This Week in History
by Dianne Hermann
“Freedom is never more than one generation away from extinction.” Ronald Reagan
July 18-24, 2022
1768 – Boston Gazette publishes “Liberty Song,” America’s first patriotic song.
1947 – President Harry Truman signs the Presidential Succession Act. The line of succession after the Vice President is Speaker of the House, President Pro Tem of the Senate, Secretaries of State, Treasury, and Defense, the Attorney General, Secretaries of the Interior, Agriculture, Commerce, Labor, HHS, HUD, Transportation, Energy, Education, VA, and Homeland Security (as long as they are constitutionally eligible).
1969 – Mary Jo Kopechne dies when Senator Edward Kennedy drives his car off the Chappaquiddick Bridge. Kopechne, age 28, drowned in the car. Two fishermen found the submerged car in the morning after Kennedy failed to report the accident. Kennedy, then age 37, pleaded guilty to leaving the scene of an accident and received a two-month suspended sentence.
1986 – Videotapes are released showing Titanic’s sunken remains. Marine geologist Robert Ballard discovered the Titanic wreckage 350 miles southeast of Newfoundland, 13,000 feet down on the ocean floor. Watch a video of a 2004 dive on the wreckage.
2015 – PayPal, an online payment system, is spun off from eBay as a separate publicly traded company on the NASDAQ.
1692 – Five more people are hanged for witchcraft (making 20 in all) in Salem, Massachusetts.
1848 – The first U.S. women’s rights convention is held in Seneca Falls, New York, to “discuss women’s social, civil, and religious condition, and rights of women.” Nearly 300 people attended the 2-day convention. Organizers included Lucretia Mott and Elizabeth Cady Stanton.
1899 – New York City newspaper boys revolt when Joseph Pulitzer and William Randolph Hearst raised the price they charged the boys to sell bundles of 100 newspapers from 50 to 60 cents. The children, boys and girls, stood their ground until the newspaper moguls backed down 2 weeks later.
1945 – The USS submarine Cod saves 56 sailors from the sinking Dutch sub O-19 in the only international sub-to-sub rescue in history. After being mothballed, recommissioned, and decommissioned, the USS Cod opened for public tours in 1976 and was designated a National Historic Landmark in 1986. It is now docked in Lake Erie at Cleveland, Ohio. Watch part of the rescue.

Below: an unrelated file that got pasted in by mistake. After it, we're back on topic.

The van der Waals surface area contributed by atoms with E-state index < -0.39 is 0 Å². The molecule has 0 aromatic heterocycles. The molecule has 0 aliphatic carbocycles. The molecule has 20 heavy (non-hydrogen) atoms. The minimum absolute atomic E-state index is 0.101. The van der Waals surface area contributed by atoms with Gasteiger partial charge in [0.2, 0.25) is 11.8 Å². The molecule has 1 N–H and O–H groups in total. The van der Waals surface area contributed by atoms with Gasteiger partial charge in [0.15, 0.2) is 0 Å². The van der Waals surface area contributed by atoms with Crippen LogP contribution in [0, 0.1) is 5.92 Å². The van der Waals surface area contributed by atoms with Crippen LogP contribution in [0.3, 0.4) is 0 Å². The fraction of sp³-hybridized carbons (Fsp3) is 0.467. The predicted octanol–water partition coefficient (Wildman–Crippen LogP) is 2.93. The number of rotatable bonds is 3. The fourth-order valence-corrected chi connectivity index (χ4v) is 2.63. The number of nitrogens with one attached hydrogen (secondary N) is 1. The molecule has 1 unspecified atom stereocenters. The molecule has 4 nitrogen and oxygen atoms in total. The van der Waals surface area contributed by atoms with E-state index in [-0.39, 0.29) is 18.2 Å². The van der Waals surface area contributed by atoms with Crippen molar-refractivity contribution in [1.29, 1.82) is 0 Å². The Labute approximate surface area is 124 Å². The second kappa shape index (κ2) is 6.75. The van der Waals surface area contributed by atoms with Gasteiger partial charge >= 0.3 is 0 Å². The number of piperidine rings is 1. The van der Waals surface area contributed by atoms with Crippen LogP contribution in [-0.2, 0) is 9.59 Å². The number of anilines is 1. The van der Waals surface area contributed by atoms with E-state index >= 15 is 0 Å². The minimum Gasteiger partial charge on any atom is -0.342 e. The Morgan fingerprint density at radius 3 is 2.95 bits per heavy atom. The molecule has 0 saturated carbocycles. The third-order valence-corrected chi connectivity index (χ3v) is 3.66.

1993 – President Clinton fires FBI Director William Sessions after he was accused of using an FBI plane to visit his family. Sessions, a Republican, was appointed by President Reagan.
2017 – A 16-year-old victim of serial killer John Wayne Gacy is identified by DNA 41 years after his remains were discovered under Gacy’s house. Jimmy Haakenson was one of 33 murder victims. Of the six who remain unidentified, another victim, Francis Wayne Alexander, was identified by DNA and forensic genealogy in 2021. Police are still trying to identify the other five victims through DNA.
1881 – Sioux Indian Chief Sitting Bull, a fugitive since the 1876 Battle of Little Big Horn, surrenders to federal troops and is forced onto a reservation. He was shot and killed in 1890 while being arrested by U.S. government and Indian agents who feared he would lead an uprising.
1917 – The World War I draft lottery is held. Number 258 was the first number drawn.
1940 – Billboard publishes the first ranking of record singles. Tommy Dorsey scored the first #1 single with “I’ll Never Smile Again.” The song, featuring vocals by Frank Sinatra, stayed #1 for 12 weeks.
1942 – The first detachment of the Women’s Army Auxiliary Corps (WAACs) begins basic training at Fort Des Moines, Iowa. There were 440 officer candidates (average age 30) and 125 enlisted women (average age 24).
1969 – Neil Armstrong and Edwin “Buzz” Aldrin, Jr. aboard Apollo 11 (The Eagle) become the first men to land on the moon. Michael Collins remained in lunar orbit aboard the command spacecraft. Watch the Eagle land.
1976 – Hank Aaron hits home run #755, his final major league homer, off Angels’ pitcher Dick Drago. Babe Ruth set the home run record at 714 in 1927. Aaron played his last game on October 3rd and was inducted into Baseball’s Hall of Fame in 1982. Hammerin’ Hank died in 2021 at age 86.
1984 – Vanessa Williams is asked to resign as Miss America after “Penthouse Magazine” announces its plans to publish nude photos of her. Williams, the first black Miss America, resigned three days later, becoming the first Miss America to resign. First runner-up Suzette Charles, Miss New Jersey, assumed the crown. Williams in now 59 years old. Watch the crowning ceremony.
2012 – Twelve people are killed and 70 injured after a gunman opens fire at a movie theater in Aurora, Colorado. James Eagan Holmes was convicted of murder and given 12 life sentences plus 3,318 years for attempted murder.
1861 – The Battle of Bull Run at Manassas Junction, Virginia, recognized as the first major battle of the U.S. Civil War, begins. The first land battle of the Civil War was actually the Battle of Carthage (Missouri), fought on July 5th.
1865 – Wild Bill Hickok shoots and kills Davis Tutt in Springfield, Missouri, after quarreling over a card game. This was the first recorded case of two men taking part in a quick-draw duel. The following month Hickok was acquitted of murder after pleading self-defense.
1925 – The Scopes Monkey Trial ends when Tennessee high school biology teacher John Scopes is found guilty of teaching Darwinism. He was fined $100. His defense attorney was Clarence Darrow and the prosecutor was three-time Democrat presidential nominee William Jennings Bryant, who died five days after the trial.
1930 – The U.S. Veterans Administration (VA) is established.
1969 – Neil Armstrong becomes the first man to walk on the moon and utters the immortal words, “One small step for man; one giant leap for mankind.” A total of 12 people have walked on the moon, all Americans. Watch the first small step.
1974 – The House Judiciary Committee approves two Articles of Impeachment against President Richard Nixon following the Watergate investigation. Nixon resigned on August 9th.
1980 – Selective Service (draft) registration begins in the U.S. for men aged 19 and 20 years old following Proclamation #4771 signed by President Carter in response to the Soviet invasion of Afghanistan.